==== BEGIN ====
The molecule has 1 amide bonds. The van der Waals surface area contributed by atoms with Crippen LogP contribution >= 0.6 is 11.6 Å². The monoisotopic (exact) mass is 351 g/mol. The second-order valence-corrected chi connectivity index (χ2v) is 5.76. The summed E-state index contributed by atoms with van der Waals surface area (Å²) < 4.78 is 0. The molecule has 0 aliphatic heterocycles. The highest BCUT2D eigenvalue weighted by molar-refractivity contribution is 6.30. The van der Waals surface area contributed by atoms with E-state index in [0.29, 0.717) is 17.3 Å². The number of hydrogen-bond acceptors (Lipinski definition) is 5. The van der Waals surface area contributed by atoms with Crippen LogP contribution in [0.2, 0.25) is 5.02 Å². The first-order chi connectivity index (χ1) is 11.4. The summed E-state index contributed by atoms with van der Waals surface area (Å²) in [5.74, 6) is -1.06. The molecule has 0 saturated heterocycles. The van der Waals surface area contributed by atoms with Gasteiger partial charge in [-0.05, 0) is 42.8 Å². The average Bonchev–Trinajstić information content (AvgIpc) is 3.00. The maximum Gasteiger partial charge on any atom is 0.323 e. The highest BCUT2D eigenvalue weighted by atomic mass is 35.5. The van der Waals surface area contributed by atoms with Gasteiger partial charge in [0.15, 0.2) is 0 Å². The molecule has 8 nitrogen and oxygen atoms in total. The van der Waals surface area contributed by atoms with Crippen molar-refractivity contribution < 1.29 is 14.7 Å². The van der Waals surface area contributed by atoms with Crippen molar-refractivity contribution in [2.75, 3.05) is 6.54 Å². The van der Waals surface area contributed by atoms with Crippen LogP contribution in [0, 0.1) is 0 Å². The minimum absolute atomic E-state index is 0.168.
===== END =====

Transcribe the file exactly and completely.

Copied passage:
The molecule has 1 amide bonds. The van der Waals surface area contributed by atoms with Crippen LogP contribution >= 0.6 is 11.6 Å². The monoisotopic (exact) mass is 351 g/mol. The second-order valence-corrected chi connectivity index (χ2v) is 5.76. The summed E-state index contributed by atoms with van der Waals surface area (Å²) < 4.78 is 0. The molecule has 0 aliphatic heterocycles. The highest BCUT2D eigenvalue weighted by molar-refractivity contribution is 6.30. The van der Waals surface area contributed by atoms with E-state index in [0.29, 0.717) is 17.3 Å². The number of hydrogen-bond acceptors (Lipinski definition) is 5. The van der Waals surface area contributed by atoms with Crippen LogP contribution in [0.2, 0.25) is 5.02 Å². The first-order chi connectivity index (χ1) is 11.4. The summed E-state index contributed by atoms with van der Waals surface area (Å²) in [5.74, 6) is -1.06. The molecule has 0 saturated heterocycles. The van der Waals surface area contributed by atoms with Gasteiger partial charge in [-0.05, 0) is 42.8 Å². The average Bonchev–Trinajstić information content (AvgIpc) is 3.00. The maximum Gasteiger partial charge on any atom is 0.323 e. The highest BCUT2D eigenvalue weighted by atomic mass is 35.5. The van der Waals surface area contributed by atoms with Gasteiger partial charge in [0.15, 0.2) is 0 Å². The molecule has 8 nitrogen and oxygen atoms in total. The van der Waals surface area contributed by atoms with Crippen molar-refractivity contribution < 1.29 is 14.7 Å². The van der Waals surface area contributed by atoms with Crippen molar-refractivity contribution in [2.75, 3.05) is 6.54 Å². The van der Waals surface area contributed by atoms with Crippen LogP contribution in [0, 0.1) is 0 Å². The minimum absolute atomic E-state index is 0.168.